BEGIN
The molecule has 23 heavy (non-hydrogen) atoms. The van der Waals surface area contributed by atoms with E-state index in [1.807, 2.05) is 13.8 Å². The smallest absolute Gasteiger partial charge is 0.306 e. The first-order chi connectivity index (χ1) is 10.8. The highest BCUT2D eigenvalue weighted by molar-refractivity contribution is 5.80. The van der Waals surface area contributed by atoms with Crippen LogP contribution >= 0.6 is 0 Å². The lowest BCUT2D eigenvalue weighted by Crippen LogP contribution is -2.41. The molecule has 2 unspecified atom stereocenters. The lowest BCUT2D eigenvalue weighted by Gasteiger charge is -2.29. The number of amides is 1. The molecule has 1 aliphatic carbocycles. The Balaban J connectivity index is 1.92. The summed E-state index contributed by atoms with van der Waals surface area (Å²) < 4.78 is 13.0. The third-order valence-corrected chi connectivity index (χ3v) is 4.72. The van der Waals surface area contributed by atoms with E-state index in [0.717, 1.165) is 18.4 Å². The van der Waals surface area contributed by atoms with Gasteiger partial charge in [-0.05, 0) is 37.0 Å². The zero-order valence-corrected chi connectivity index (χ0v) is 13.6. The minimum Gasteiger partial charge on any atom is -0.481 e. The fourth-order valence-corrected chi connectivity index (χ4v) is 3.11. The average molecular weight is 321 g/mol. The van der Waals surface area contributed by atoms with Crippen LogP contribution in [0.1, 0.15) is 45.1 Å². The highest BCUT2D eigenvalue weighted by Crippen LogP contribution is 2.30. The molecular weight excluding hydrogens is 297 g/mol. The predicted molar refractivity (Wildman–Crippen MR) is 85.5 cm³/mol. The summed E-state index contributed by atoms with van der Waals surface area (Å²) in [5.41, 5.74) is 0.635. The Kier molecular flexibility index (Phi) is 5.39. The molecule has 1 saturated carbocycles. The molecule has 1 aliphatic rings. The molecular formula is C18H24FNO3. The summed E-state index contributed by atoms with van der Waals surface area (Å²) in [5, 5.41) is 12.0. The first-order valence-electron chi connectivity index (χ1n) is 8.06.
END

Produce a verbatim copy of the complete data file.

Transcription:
The molecule has 23 heavy (non-hydrogen) atoms. The van der Waals surface area contributed by atoms with E-state index in [1.807, 2.05) is 13.8 Å². The smallest absolute Gasteiger partial charge is 0.306 e. The first-order chi connectivity index (χ1) is 10.8. The highest BCUT2D eigenvalue weighted by molar-refractivity contribution is 5.80. The van der Waals surface area contributed by atoms with Crippen LogP contribution >= 0.6 is 0 Å². The lowest BCUT2D eigenvalue weighted by Crippen LogP contribution is -2.41. The molecule has 2 unspecified atom stereocenters. The lowest BCUT2D eigenvalue weighted by Gasteiger charge is -2.29. The number of amides is 1. The molecule has 1 aliphatic carbocycles. The Balaban J connectivity index is 1.92. The summed E-state index contributed by atoms with van der Waals surface area (Å²) < 4.78 is 13.0. The third-order valence-corrected chi connectivity index (χ3v) is 4.72. The van der Waals surface area contributed by atoms with E-state index in [0.717, 1.165) is 18.4 Å². The van der Waals surface area contributed by atoms with Gasteiger partial charge in [-0.05, 0) is 37.0 Å². The zero-order valence-corrected chi connectivity index (χ0v) is 13.6. The minimum Gasteiger partial charge on any atom is -0.481 e. The fourth-order valence-corrected chi connectivity index (χ4v) is 3.11. The average molecular weight is 321 g/mol. The van der Waals surface area contributed by atoms with Crippen LogP contribution in [0.1, 0.15) is 45.1 Å². The highest BCUT2D eigenvalue weighted by Crippen LogP contribution is 2.30. The molecular weight excluding hydrogens is 297 g/mol. The predicted molar refractivity (Wildman–Crippen MR) is 85.5 cm³/mol. The summed E-state index contributed by atoms with van der Waals surface area (Å²) in [5.41, 5.74) is 0.635. The Kier molecular flexibility index (Phi) is 5.39. The molecule has 1 saturated carbocycles. The molecule has 1 aliphatic rings. The molecular formula is C18H24FNO3. The summed E-state index contributed by atoms with van der Waals surface area (Å²) in [5, 5.41) is 12.0. The first-order valence-electron chi connectivity index (χ1n) is 8.06.